January 6, 2015 by barbarakonery
I think it’s really great post about self editing for authors.
I hope you’ll enjoy it 🙂
Self editing can often be a challenge from writers. How are you supposed to delete or replace the precious words you have written?
Self editing can often destroy your creativity when you are writing your first draft. But it can help to do the following suggestions before you send off your manuscript off to an editor or a beta reader.
But it can also be very helpful in cleaning up your manuscript.
Here are some good ways of self editing:
Once you’ve finished writing your novel will book set it aside for a few days or longer and then go back to it with fresh eyes.
Print your manuscript or read it aloud as this will make it easier to spot any mistakes or errors. If you don’t want to read it yourself, there are some text-to-speech programs that can read it aloud for you. I often get my voice recognition software to read things I have written for me.
Search for troubling words such as:
a lot/a lot
Search and check punctuation to make sure it’s correct.
Use spell check, whilst this shouldn’t be relied on completely it does occasionally help in spotting certain errors.
Try using a style guide to see how certain words, punctuation and numbers are used. I use the Guardian style guide when I’m writing articles and other non-fiction work.
If you’re not sure about spelling or the meaning of a word use a dictionary or thesaurus to check it.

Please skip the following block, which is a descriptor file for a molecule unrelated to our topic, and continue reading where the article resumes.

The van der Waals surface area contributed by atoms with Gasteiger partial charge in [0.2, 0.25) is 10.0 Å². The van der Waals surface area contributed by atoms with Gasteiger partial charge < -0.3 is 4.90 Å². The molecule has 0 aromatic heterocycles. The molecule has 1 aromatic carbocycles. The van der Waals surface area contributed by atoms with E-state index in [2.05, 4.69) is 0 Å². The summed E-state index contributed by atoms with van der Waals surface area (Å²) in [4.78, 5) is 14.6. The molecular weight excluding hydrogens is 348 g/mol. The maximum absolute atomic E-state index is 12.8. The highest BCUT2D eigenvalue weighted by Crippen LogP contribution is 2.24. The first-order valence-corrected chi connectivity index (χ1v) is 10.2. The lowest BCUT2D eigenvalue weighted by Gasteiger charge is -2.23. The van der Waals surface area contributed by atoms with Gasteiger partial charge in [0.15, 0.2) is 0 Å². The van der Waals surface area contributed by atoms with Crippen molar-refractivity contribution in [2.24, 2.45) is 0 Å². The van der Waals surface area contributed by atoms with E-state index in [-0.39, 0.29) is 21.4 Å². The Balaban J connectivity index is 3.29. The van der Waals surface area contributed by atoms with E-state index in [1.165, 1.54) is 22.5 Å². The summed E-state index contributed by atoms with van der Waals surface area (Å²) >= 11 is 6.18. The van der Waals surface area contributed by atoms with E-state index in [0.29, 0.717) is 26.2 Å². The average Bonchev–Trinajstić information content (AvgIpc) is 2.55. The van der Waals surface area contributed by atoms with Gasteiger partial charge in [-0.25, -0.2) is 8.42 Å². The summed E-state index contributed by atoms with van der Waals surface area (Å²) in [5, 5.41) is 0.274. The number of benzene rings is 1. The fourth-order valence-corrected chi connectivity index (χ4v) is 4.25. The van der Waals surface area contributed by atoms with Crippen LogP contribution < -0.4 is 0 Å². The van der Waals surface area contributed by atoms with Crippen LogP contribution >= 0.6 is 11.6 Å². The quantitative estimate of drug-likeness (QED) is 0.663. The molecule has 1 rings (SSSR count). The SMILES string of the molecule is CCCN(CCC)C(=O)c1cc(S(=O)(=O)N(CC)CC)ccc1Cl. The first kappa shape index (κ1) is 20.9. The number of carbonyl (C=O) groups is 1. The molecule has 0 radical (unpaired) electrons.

Format your document; this can vary from one editor to another. But it can help to format your manuscript to an industry standard.
Here are some basic formatting tips:
Save your manuscript as a Word document in .doc or .docx
Use double-spaced line spacing. If you’ve already written your book with different line spacing, select all of your text in Word, click Format > Paragraph, then select “Double” in the drop down box under “Line spacing.”
Use a single space following a full stop.
Use black, 12-point and Times New Roman as the font.
Don’t hit space bar to indent your paragraphs. In Word, select all of your text, then set indentation using Paragraph, then click indentation, go to Special, and then click First line.
The first paragraph of any chapter, after a subheader, or following a bulleted or numbered list shouldn’t be indented.